For one thing, the pastry shell is formed by wrapping the dough around a cannolo form, an item that can easily be acquired today by clicking on this link – however, that was not the case many years ago when the instructions clearly indicated that the traditional method used by genuine Nonne entailed “cutting last year’s wooden broom handle into 5-inch sections” and then oiling them well before forming the cookie shells around the exteriors.  Last year’s broom?  What sort of domestic queen acquires a new ride every year, I wondered.   Determined not to appear the amateur before my daughter, I plucked a hacksaw out of the tool closet and grabbed the wooden broom as if it were perfectly normal to truncate my trusty ride for the sake of Christmas.

“Mon cherie, hold the broom down, please.”

“Why, mama?” she asked with eyes wide and a shy grin playing across her lips.

“We’re going to perform a ritualistic sacrifice,” I uttered while marking off every five inches on the handle, her fierce little hands simultaneously pressing down on the broom.

“Why, mama?”

“Because this is how real cannolis are made.”

“But mom, I’m not going to eat the broom,” she remarked.

“Good.  More for me,” I teased back.  “Now hold very still while I eliminate some housework.”

Together we got that broomstick sawed and sanded down and then discussed how to improvise necessary ingredients with available substitutions.  In other words, our trial run was the antithesis of all good things that baking calls for: precise increments of certain constituents that couldn’t even be acquired in coastal Alaskan grocery stores. Adding insult to injury, we burnt the first shells in oil too hot.  Some got stuck to the forms.  Others broke while being filled…  That didn’t matter because we were forever living life extemporaneously and somehow everything always worked out.

Grandma Es kickin' it old school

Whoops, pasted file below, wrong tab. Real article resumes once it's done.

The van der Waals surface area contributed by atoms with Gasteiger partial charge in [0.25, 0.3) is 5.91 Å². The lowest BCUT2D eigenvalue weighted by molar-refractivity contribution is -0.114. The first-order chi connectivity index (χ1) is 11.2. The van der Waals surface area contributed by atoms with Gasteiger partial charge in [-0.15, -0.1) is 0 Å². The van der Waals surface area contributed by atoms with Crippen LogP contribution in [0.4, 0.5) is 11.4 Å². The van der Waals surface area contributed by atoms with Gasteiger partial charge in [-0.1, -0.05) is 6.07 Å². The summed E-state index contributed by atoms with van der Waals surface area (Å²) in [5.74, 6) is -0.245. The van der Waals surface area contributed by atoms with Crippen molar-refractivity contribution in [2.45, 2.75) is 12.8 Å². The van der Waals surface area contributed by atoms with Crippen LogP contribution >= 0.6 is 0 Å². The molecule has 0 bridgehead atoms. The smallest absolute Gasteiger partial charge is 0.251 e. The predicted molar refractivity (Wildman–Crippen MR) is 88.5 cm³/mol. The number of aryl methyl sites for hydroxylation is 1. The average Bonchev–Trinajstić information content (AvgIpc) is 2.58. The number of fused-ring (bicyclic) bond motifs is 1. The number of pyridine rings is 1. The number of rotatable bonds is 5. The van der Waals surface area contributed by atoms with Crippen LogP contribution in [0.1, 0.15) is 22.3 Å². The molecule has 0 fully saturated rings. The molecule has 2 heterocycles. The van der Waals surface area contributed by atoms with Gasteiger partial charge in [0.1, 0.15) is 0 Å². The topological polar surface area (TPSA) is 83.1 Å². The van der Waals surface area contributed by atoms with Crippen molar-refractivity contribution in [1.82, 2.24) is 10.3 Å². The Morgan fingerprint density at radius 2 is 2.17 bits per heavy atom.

In the end, the cannolis turned out fine.  They were delicious, a little dangerous, and unique to our community.  Most importantly, they solidified a tradition that we created with our own signatures.  It was all about the journey, much more than the destination; besides, in the worst case scenario, we would both be buzzed on the energy, the sugary filling, and maybe just a wee bit of the Marsala wine that the recipe called for…  And after all, isn’t that what holidays are really all about?

Here’s a tribute to Cannoli, written by an anonymous Sicilian seventeenth century poet:

Beddi Cannola di Carnalivari
Megghiu vuccuni a la munnu ‘un ci nn’è:
Sú biniditti spisi li dinari;
Ogni cannolu è scettru d’orgni Re.
Arrivunu li donni a disistari;
Lu cannolu è la virga di Moisè
Cui nun ni mancia, si fazza ammazzari,
Cu li disprezza è un gran curnutu affè!

Beautiful are the Cannoli of Carnevale,
No tastier morsel in the world:
Blessed is the money used to buy them;
Cannoli are the scepters of all Kings.
Women even desist [from pregnancy]
For the cannolo, which is Moses’s Staff:
He who won’t eat them should let himself be killed;
He who doesn’t like them is a cuckold, Olè!

(No, even the WSW cannot explain this line: “women even desist [from pregnancy]”)

Thanks to http://www.diwinetaste.com/ for cannoli pic

Thanks to these folks for mother/daughter pic

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2 Comments

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2 responses to “Christmas Cannoli Mean One Thing

  1. My mom’s 100% Sicilian and thanks to her, I have a cannoli addiction. Like, I’ve traveled forty minutes to the heart of Little Italy in Philadelphia just to fetch a ricotta one. Okay, fine, more than one. Geesh.

  2. Jason Mears

    That was a fun story! I wish you were my mom!